• Today I acknowledge not just those who politically fought for the retention of the Suffrage memorial in Khartoum Place but also those who had the courage and tenacity to forge ahead with the upgrade.  The upgrade project was in danger of being delayed or canned about 2 years ago but Shale doggedly pushed it through with the support of the Mayor.  He knew that if we lost our nerve we would lose momentum and the upgrade could be in danger of not happening at all (Some of the opposition to the upgrade was very unstandable neighbouring businesses had already experienced a lot of disruption in the area).   I think today he has been vindicated and I thank him.
  • For too long Auckland has just been ok and our street spaces have not lived up to the majesty of our natural environment or our desire to be taken seriously as an international city. However projects such as this, completed to an exceptionally high standard to last for generations, have allowed us to see our city in a new light and to take pride in our city centre.
  • The Waitematā Local Board is committed to continue to play our role in making the inner city a more liveable, vibrant and connected place that welcomes all people of all ages.
  • Looking around now at how  beautiful Khartoum place looks with the memorial at its heart I think all that is needed is for this space to be  named not after an imperial battle that New Zealand actually refused to take part in but in the future I look forward to it being named Suffrage Place or Kate Sheppard Place.

Khartoum place portraits Revamp of Iconic Auckland location complete – Auckland Council media release

Margaret Wilson representing the National Council of Women officially reopened Khartoum Place following the upgrade with the Mayor Len Brown and Waitemata Local Board Chair, Shale Chambers.

Entertainment in the square after the ribbon cutting was provided by a band made up of very talented Council employees. Fine arts students from Auckland University provided portraits (Briony right working on my sketch)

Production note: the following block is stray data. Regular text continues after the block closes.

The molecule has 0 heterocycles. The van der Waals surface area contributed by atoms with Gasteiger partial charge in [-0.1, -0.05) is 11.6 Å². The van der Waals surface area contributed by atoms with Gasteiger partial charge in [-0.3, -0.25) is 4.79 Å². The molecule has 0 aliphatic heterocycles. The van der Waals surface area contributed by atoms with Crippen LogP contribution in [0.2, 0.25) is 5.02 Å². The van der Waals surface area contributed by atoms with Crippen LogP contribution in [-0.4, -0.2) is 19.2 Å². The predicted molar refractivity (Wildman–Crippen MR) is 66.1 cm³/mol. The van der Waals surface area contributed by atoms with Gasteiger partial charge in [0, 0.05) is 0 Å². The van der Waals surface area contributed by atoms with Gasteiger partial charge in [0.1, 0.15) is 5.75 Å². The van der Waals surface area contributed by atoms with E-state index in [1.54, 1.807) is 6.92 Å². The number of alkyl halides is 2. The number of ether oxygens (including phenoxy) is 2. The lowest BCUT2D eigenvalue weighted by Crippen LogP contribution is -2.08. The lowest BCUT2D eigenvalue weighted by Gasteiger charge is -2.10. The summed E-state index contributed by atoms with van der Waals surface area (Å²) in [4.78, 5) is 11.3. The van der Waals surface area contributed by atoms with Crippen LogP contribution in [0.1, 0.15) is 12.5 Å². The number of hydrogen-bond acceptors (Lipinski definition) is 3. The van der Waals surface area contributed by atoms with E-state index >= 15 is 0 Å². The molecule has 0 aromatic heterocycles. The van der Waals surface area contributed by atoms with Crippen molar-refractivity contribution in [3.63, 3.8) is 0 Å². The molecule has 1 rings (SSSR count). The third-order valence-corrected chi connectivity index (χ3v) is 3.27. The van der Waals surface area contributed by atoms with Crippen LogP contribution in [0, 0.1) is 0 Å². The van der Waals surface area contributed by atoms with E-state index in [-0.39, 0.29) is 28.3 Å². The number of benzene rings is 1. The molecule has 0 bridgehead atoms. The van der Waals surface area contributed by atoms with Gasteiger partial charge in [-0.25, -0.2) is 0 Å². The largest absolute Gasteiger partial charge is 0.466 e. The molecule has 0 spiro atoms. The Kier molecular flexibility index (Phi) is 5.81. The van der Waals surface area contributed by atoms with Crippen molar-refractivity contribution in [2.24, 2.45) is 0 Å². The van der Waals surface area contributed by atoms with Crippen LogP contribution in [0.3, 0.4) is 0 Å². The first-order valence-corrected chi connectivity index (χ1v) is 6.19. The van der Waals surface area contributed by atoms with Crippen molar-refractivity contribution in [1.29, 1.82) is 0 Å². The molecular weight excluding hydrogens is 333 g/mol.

The role of bicycles in the suffrage movement

Pippa Coom and Len Brown on Suffrage Day 2013

[updated on the 200th anniversary of the bicycle to include the pic of the Darrow siblings]

2013 marks 120 years since NZ women were granted the vote. I was really fortunate to be invited by NCWNZ – Auckland branch to speak on the role of the bicycle in the suffrage movement at the annual celebration of suffrage day at Khartoum Place. Here is my short speech:

I love using a bike for transport because it is freedom

Freedom from traffic jams, petrol prices and parking problems

So I can imagine the incredible feeling of freedom experienced by women when the safety bicycle was invented in the 1880’s. Cycling was an activity that women could do equally with men, especially wearing bicycle bloomers.

Miss Darrow with her brothers in Thames around 1885 (not known to be a suffragist but this is a lovely photo of a woman in the 19th Century NZ enjoying the freedom of riding
Miss Darrow with her brothers in Thames around 1885 (not known to be a suffragist but this is a lovely photo of a woman in the 19th Century NZ enjoying the freedom of riding)

NZ women were huge enthusiasts for riding. Kate Sheppard was one of the pioneering cyclists and a member of the Atalanta cycling club in Christchurch. I can just imagine Kate and the suffragists on their bicycles collecting many of the 32,000 signatures that secured women the vote. I thank them for their activism and determination and acknowledge the role of the bicycle in the emancipation of women.

I also give thanks to the frockers who have come along today on their bikes- including Kate Sheppard’s great, great niece, Barb Cuthbert who is also an activist working to get more Aucklanders cycling every day.

Just by riding a bicycle as a woman you are demanding freedom of the road and investment in cycling infrastructure.  Fortunately the Mayor is committed to making cycling a priority in his second term so we can reclaim the roads for women and children and ride with the same confidence as the suffragists in the 19th Century.

Thanks  to Julie Fairey and Margaret Wilson from the NCWNZ for the opportunity to speak about bicycles on this significant day.